Dubai Aluminum Co., the United Arab Emirates' aluminum producer building the world’s largest smelter, may cut a target to produce 1 million metric tons of aluminum next year because the global financial crisis is reducing demand.
“With these market conditions I think we have to revise it,” Abdullah Kalban, chief executive officer of Dubai Aluminum (Dubal) told reporters at a conference in Dubai on Monday.
Slowing economies have slashed steel demand, damped prices and made mills unprofitable in China, the biggest producer of the metal. Kalban, Norsk Hydro ASA Chief Executive Officer Eivind Reiten and Dick Evans, CEO of Rio Tinto Group’s Alcan Inc., all told a regional aluminum conference demand for the metal is weakening because of the world economic slowdown.
Dubal and its partners in the Emirates Aluminum project in Abu Dhabi are sticking with a plan to build a plant that will produce 700,000 tons of aluminum a year from 2010, Kalban said. A planned second phase to double output is being studied, he said.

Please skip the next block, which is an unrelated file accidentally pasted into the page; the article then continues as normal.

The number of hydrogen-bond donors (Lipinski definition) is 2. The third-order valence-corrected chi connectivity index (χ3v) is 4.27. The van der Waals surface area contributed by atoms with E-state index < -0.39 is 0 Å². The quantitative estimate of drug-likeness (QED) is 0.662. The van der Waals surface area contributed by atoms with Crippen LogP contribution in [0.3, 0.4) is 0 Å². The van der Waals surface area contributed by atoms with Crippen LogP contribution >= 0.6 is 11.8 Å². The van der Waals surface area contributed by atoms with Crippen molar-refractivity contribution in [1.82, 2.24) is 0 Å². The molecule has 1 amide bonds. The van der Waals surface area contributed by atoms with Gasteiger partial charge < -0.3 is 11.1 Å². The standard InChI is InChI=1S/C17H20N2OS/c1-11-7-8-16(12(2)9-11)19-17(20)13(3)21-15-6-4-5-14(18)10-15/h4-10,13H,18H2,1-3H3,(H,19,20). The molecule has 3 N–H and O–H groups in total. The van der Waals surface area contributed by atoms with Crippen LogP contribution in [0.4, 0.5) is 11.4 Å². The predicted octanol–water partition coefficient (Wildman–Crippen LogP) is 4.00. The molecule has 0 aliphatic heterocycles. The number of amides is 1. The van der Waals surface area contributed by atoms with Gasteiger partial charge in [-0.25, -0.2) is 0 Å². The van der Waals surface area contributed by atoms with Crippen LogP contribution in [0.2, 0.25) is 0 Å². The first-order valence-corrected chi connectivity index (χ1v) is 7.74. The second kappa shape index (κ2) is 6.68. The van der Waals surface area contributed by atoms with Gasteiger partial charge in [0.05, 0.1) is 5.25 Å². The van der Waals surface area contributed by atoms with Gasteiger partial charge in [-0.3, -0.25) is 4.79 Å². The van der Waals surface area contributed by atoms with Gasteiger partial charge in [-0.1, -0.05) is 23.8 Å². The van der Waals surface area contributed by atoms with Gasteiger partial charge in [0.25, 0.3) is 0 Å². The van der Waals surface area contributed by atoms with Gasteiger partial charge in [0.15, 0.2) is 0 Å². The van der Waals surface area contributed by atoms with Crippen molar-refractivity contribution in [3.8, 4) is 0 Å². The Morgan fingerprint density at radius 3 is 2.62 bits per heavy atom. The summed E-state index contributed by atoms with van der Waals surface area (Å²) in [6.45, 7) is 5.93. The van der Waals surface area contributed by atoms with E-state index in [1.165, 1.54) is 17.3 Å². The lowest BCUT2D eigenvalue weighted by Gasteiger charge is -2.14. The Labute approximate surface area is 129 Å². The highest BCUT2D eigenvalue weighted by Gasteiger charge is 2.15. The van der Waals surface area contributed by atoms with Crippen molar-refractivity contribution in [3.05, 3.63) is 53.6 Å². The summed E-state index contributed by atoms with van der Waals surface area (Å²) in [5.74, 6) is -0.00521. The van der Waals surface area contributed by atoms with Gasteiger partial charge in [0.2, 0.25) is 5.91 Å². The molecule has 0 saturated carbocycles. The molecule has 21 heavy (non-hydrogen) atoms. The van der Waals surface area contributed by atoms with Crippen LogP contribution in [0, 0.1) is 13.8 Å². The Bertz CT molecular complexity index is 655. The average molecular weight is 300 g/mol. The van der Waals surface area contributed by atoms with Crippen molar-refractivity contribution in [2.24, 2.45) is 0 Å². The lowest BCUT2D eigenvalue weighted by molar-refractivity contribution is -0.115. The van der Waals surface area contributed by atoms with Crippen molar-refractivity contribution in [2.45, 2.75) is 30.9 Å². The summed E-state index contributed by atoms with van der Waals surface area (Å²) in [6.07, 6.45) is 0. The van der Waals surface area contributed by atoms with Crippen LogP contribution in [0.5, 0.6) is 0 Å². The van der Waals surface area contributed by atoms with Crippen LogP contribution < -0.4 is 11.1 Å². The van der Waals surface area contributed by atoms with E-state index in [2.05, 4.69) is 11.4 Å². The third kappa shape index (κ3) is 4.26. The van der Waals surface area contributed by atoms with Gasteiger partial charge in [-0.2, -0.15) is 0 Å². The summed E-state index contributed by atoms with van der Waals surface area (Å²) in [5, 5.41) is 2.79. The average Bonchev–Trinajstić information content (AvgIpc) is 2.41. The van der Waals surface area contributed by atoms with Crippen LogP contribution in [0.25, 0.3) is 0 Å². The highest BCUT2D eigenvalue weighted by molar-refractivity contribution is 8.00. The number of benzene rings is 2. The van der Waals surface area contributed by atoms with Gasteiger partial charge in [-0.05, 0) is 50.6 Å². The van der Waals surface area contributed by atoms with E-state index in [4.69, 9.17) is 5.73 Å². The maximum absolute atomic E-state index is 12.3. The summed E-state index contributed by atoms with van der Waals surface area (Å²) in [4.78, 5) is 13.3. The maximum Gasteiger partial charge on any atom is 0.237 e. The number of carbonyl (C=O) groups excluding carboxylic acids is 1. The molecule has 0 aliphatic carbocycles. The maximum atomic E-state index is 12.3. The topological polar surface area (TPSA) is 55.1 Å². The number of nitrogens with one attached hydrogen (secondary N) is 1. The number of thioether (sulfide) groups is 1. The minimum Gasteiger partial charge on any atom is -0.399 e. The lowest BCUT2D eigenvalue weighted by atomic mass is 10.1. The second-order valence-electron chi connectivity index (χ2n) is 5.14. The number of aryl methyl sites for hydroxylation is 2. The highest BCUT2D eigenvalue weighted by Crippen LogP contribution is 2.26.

Emirates Aluminum had put on hold the plant’s second-phase because of “tough market conditions,” the London-based Middle East Economic Digest reported on Oct. 26.
Dubal’s smelter is producing about 20 percent less than full capacity after a power outage Nov. 2, Kalban conveyed. It will take about six to eight weeks to restore full output of 960,000 tons, he said.
Dubal is ranked world's seventh largest producer of primary aluminium and serves more than 290 clients in 46 countries, predominantly in the Far East, Europe and Southeast Asia. Its current production is pegged at 960,000 tonnes and is expected to hit 1 million tonnes next year.